For a single day, Bill Belichick found himself in a very different AFC East vantage point than the one history will remember him for. He stood at the helm of the New York Jets following the resignation of the man who had overshadowed him for much of the past 15 years.
On January 3, 2000, Belichick was named the next coach of the Jets, replacing Bill Parcells. His formal debut would occur at a press conference the following day. The system appeared to be working for New York. Though the franchise was losing its charismatic coach, his hand-picked cerebral successor was sliding in to fill the vacancy.
Then, without warning, Belichick dropped one of the great shocks in NFL press conference history:
Moments before, Belichick allegedly scrawled his formal resignation on a napkin:
“I resign as the HC of the NYJ.”
Belichick cited the unclear nature of who would succeed Jets owner Leon Hess. A bidding war was underway, with Cablevision’s Charles Dolan clashing with Johnson & Johnson heir Robert “Woody” Johnson. Johnson ended up winning the pursuit later that month, though by that point Belichick was already gone.
— NY Daily News Sports (@NYDNSports) January 4, 2017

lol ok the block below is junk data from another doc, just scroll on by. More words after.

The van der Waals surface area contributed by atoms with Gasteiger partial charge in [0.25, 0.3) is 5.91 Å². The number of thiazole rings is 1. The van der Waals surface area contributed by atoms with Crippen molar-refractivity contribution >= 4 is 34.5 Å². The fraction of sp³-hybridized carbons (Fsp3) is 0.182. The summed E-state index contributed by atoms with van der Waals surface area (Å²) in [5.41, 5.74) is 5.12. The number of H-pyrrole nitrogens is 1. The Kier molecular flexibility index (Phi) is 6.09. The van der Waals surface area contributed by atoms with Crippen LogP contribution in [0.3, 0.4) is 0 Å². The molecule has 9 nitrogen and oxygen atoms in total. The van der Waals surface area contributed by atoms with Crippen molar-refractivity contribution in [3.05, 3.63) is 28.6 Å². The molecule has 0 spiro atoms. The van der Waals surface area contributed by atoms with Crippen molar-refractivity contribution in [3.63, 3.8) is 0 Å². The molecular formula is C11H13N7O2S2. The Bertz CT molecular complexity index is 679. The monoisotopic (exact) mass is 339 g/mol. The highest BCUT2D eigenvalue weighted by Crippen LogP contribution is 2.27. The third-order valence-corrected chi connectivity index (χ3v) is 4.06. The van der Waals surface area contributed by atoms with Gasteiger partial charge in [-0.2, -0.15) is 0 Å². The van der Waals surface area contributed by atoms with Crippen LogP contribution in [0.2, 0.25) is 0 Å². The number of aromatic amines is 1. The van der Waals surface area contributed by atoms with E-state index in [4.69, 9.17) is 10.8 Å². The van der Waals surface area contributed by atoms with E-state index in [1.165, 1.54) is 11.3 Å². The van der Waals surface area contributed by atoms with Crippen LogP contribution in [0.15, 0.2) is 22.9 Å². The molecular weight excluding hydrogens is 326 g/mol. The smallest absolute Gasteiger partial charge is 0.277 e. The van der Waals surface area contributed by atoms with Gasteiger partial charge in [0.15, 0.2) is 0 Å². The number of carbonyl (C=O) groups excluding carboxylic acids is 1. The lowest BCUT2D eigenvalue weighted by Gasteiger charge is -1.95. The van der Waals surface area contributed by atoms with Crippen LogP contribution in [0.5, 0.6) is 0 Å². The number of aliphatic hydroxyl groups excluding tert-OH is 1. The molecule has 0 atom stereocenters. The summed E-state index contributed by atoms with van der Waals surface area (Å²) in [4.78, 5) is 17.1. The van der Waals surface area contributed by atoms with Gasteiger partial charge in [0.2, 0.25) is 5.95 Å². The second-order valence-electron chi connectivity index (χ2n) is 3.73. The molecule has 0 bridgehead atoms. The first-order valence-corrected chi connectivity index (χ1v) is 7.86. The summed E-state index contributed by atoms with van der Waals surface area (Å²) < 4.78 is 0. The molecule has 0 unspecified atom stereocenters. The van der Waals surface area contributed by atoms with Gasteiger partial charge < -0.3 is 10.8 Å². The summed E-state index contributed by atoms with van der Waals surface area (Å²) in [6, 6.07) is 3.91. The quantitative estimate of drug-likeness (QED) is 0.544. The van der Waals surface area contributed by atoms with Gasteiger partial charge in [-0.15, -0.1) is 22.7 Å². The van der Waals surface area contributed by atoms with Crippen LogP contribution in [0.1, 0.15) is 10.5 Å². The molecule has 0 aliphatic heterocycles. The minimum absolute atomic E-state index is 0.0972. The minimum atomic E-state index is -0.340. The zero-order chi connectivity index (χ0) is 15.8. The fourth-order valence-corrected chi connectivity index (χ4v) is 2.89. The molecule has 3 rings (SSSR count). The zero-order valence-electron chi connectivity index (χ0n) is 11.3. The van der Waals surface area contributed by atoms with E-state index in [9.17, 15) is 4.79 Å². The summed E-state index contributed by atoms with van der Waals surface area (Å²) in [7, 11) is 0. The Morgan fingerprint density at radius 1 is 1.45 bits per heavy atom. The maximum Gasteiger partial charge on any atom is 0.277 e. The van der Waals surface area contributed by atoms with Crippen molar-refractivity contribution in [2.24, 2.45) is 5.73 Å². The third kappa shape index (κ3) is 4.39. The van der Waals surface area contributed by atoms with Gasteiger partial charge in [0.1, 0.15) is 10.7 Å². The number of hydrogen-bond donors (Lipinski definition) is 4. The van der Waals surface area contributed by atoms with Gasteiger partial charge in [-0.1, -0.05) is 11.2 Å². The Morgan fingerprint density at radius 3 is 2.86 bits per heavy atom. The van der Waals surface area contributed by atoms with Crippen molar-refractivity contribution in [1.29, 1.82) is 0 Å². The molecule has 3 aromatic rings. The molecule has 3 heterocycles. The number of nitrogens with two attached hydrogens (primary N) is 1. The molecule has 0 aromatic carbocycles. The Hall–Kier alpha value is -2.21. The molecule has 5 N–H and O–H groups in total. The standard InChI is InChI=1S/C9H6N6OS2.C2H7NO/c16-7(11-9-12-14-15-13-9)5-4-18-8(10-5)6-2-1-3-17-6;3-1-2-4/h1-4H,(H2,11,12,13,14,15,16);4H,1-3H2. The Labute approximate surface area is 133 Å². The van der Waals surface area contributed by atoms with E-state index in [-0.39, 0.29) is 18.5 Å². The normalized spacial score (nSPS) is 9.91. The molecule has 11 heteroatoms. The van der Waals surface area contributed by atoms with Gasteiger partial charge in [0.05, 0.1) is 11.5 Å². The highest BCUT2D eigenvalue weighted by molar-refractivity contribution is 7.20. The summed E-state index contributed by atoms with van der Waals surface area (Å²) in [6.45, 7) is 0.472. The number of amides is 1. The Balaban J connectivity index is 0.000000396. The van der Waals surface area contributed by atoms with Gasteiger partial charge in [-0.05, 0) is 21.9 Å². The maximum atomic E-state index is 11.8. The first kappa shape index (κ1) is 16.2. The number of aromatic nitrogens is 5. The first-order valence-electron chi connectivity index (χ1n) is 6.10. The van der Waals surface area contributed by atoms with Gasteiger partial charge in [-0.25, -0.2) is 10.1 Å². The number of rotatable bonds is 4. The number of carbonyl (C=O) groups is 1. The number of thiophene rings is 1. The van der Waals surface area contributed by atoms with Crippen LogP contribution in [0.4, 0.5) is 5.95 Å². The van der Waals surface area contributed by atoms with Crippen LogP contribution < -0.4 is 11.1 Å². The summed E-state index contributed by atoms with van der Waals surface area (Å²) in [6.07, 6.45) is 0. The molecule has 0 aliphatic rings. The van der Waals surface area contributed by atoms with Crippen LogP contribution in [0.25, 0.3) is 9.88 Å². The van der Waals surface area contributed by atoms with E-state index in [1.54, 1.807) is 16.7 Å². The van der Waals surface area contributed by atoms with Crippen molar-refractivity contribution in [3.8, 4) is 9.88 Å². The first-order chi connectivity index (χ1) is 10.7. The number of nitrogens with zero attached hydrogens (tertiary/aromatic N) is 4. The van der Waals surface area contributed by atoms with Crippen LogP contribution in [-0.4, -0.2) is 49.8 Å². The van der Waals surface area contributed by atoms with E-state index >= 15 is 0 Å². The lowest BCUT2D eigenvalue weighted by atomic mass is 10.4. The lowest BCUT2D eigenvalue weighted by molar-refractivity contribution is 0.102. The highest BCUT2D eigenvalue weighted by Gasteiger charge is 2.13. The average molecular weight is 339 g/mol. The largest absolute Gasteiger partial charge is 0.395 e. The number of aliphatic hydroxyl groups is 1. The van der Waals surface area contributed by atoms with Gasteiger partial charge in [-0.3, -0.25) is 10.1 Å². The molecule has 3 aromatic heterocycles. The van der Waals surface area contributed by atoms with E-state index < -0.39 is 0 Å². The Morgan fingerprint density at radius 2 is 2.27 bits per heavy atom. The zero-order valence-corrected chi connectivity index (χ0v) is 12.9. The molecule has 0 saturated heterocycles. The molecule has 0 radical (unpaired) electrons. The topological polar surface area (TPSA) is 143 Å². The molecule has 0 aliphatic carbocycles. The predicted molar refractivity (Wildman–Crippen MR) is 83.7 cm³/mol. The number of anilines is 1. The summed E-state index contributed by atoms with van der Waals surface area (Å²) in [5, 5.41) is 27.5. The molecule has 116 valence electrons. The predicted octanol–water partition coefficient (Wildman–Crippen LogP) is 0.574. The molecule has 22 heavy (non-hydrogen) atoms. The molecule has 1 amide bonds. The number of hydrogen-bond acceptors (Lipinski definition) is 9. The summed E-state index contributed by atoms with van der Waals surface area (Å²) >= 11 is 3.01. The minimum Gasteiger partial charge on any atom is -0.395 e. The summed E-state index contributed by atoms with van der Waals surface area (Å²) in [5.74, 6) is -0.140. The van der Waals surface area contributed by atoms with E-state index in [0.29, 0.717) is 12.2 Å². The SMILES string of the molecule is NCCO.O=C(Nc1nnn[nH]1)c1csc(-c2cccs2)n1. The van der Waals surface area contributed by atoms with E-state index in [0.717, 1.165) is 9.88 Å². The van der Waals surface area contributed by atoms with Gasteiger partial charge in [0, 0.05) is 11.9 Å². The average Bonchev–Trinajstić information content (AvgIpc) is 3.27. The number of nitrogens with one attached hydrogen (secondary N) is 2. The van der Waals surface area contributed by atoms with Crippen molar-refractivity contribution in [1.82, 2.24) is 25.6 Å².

The ripple effect of this move, particularly on the AFC East, is still reverberating in 2017. Belichick eventually wound up in New England after a protracted negotiation between two parties, Bill Parcells of the Jets and Robert Kraft of the Patriots, who weren’t exactly on the best terms in 2000.
The results since that time speak for themselves:
- In 1999, the last year before Belichick became head coach in New England, the Patriots and Jets each went 8-8.
- Since then, Belichick has gone 201-71 with the Patriots, winning 14 AFC East titles and four Super Bowls.
- Meanwhile, the Jets have gone 132-140, winning one division title and no Super Bowls.
In his first press conference with the Patriots, Belichick began with a joking reference to his abrupt Jets departure.
“Hopefully this press conference will go a little better than the last one I had,” said Belichick with an uncharacteristic smile.
Update (4:02 p.m.): A previous version of this article incorrectly stated that the Jets have not won a division title in the last 17 seasons. In reality, it has only been 14 seasons.